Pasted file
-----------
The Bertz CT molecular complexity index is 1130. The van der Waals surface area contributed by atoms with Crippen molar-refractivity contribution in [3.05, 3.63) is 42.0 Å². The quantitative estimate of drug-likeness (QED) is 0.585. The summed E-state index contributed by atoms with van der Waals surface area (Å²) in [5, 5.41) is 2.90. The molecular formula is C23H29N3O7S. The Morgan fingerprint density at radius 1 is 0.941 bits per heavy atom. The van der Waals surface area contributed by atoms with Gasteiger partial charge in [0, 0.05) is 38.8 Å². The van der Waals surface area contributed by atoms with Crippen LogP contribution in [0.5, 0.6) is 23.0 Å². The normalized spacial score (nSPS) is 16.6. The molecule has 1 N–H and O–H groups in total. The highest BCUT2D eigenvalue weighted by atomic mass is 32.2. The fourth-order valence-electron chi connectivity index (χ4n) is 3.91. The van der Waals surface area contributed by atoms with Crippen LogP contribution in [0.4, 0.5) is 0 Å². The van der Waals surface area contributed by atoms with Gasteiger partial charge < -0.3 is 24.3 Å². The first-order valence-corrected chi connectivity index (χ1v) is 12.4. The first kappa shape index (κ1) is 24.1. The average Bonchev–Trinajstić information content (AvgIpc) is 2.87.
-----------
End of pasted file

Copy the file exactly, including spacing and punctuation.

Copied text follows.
The Bertz CT molecular complexity index is 1130. The van der Waals surface area contributed by atoms with Crippen molar-refractivity contribution in [3.05, 3.63) is 42.0 Å². The quantitative estimate of drug-likeness (QED) is 0.585. The summed E-state index contributed by atoms with van der Waals surface area (Å²) in [5, 5.41) is 2.90. The molecular formula is C23H29N3O7S. The Morgan fingerprint density at radius 1 is 0.941 bits per heavy atom. The van der Waals surface area contributed by atoms with Gasteiger partial charge in [0, 0.05) is 38.8 Å². The van der Waals surface area contributed by atoms with Crippen LogP contribution in [0.5, 0.6) is 23.0 Å². The normalized spacial score (nSPS) is 16.6. The molecule has 1 N–H and O–H groups in total. The highest BCUT2D eigenvalue weighted by atomic mass is 32.2. The fourth-order valence-electron chi connectivity index (χ4n) is 3.91. The van der Waals surface area contributed by atoms with Crippen LogP contribution in [0.4, 0.5) is 0 Å². The van der Waals surface area contributed by atoms with Gasteiger partial charge < -0.3 is 24.3 Å². The first-order valence-corrected chi connectivity index (χ1v) is 12.4. The first kappa shape index (κ1) is 24.1. The average Bonchev–Trinajstić information content (AvgIpc) is 2.87.